The Sukhoi Su-30 is a twin-engine, two-seat supermaneuverable fighter aircraft developed in the Soviet Union by Russia’s Sukhoi Aviation Corporation. It is a multirole fighter for all-weather, air-to-air and air-to-surface deep interdiction missions.
Entering service in the Russian Air Force in 1996, the Su-30 twin-engine heavyweight fighter was developed as an advanced derivative of the Soviet Su-27 Flanker design with a standardized twin-seat configuration and a less specialized role.
The Su-30 design has been improved considerably over the last 25 years, and today is produced on a larger scale than any other Russian fighter primarily as the Su-30MKI and Su-30SM variants, the latter which is widely considered the most cost effective aircraft in production in the country with a flyaway cost estimated at around $20 million per aircraft.
Although the cost is several times higher when marketed for export, factoring in coverage of research and development costs, weapons, spare parts, training, support infrastructure and in most cases a wider profit margin, the Su-30 has still proven to be one of the most successful designs in the world on export markets.
Over 550 have been sold including over 350 acquired by the Indian Air Force, its largest client, and 97 acquired by China, its first foreign client. China placed its first order for the aircraft in 1997, acquiring the Su-30MKK variant which was specialized in a maritime strike role to counter ongoing threats from the U.S. Navy in the vicinity of the Taiwan Strait, and would go on to purchase 73 of these and 24 of the Su-30MK2 variant over the next seven years before moving on to produce more capable fighters domestically.
India, for its part, produces the fighters under license until today as the Su-30MKI – an aircraft that is considerably more expensive than those in the Russian or American fleets due to the high cost of license manufacturing in India and of integrating non-Russian subsystems.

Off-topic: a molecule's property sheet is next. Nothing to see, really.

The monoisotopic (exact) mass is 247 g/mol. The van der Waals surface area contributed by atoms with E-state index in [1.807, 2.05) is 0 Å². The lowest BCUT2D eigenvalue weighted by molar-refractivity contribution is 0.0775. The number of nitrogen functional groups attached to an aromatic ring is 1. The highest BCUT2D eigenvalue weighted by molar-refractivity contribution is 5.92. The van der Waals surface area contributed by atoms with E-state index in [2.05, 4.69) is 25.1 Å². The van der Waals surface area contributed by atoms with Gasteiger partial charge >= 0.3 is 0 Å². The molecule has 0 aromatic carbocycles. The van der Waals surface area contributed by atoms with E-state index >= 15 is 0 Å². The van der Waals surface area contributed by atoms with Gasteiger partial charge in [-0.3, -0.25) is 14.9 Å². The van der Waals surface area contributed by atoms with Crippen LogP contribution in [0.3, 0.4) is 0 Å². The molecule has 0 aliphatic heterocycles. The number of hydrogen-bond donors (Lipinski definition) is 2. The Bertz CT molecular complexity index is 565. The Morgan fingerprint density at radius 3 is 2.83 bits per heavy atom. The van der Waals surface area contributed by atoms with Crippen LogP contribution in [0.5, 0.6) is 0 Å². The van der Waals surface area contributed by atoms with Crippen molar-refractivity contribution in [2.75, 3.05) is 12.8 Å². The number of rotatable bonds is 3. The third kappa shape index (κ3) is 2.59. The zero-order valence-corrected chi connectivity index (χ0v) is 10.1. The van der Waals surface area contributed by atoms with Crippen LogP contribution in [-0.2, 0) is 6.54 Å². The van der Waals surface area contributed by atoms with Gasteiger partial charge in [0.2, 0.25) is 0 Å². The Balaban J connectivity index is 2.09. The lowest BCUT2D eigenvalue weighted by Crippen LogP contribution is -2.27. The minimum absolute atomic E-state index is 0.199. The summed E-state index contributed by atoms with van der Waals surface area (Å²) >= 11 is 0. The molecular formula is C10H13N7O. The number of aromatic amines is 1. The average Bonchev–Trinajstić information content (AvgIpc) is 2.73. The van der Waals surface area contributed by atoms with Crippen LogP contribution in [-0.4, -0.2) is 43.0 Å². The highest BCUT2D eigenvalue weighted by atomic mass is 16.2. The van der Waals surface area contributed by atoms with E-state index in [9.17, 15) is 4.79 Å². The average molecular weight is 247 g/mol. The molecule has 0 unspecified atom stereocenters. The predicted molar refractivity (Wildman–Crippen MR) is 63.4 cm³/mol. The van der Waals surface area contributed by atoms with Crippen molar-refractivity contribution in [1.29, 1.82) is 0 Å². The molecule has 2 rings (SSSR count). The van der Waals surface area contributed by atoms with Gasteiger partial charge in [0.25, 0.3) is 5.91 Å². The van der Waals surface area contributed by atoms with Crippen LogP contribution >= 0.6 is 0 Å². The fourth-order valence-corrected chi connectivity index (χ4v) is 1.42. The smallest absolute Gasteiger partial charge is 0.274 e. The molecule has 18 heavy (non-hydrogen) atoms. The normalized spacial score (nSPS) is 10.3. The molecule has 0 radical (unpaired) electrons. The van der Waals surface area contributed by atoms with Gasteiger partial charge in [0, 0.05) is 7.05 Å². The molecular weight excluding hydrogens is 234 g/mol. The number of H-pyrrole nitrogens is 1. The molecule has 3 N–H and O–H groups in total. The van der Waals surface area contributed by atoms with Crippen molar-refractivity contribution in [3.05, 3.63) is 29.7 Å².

Only two sales of the Su-30 have been made outside Asia and Africa, with Venezuela and Belarus respectively acquiring 24 Su-30MK2 and 12 Su-30SM platforms which are by far the most capable jets in both fleets today.
The fighter has been particularly popular in Southeast Asia for its high endurance and versatility and viability for both maritime strike and air to air missions and is deployed by Vietnam, Indonesia and Malaysia with Myanmar recently placing an order of its own for the latest Su-30SM variant.
Alongside Myanmar, the fighter’s most recent orders have come from Armenia, Kazakhstan, and Belarus with all acquiring the most advanced Su-30SM variant, as well as from Angola which purchased the older Su-30K variants second hand after they were very briefly operated by the Indian Air Force and later modernized in Belarus.
Although the Su-30 has notably made no penetration into the lucrative Middle Eastern markets, with Syria and Yemen being the only clients for Russian fighters in the region and both of these facing almost ten years of civil warned and preferring lighter and cheaper MiG-29 jets, this could well change in the near future.
A number of new upgrades for the Su-30 are currently being planned, including integration of AL-41 engines for enhanced manoeuvrability and addition of a new and more powerful radar and new hypersonic missile types for both anti shipping and air to air roles.
These are expected to improve the fighter’s popularity in international markets considerably. Nevertheless, it remains to be seen whether the Russian Air Force will continue to acquire off the Su-30 beyond 2027, when its current State Armaments Plan will conclude, with many analysts expecting that further orders for the aircraft and others will be cut to allow the service to focus on more advanced designs – namely the Su-57 and MiG-41.
The possibility remains that the Su-30 could remain in production for export – or even under license production in Iran – or that Russia will somehow merge the Su-30 and Su-35 production lines to produce them as a single fighter class in both single and twin-seat configurations.
This will be more possible as the Su-30 and Su-35 begin to more closely resemble each other in terms of capabilities, with the former set potentially to ingrate the latter’s AL-41 engine, R-37M missiles, and even its Irbis-E radar while the Su-35 itself is seeing improvements made to its air to ground and anti-ship capabilities to bring them closer to those of the Su-30.
Ultimately as one of Russia’s most capable exports, and with considerable room to improve, the Su-30 is expected to remain in production in some form well into the 2030s – likely in a heavily modernized form which is far more capable than its current one.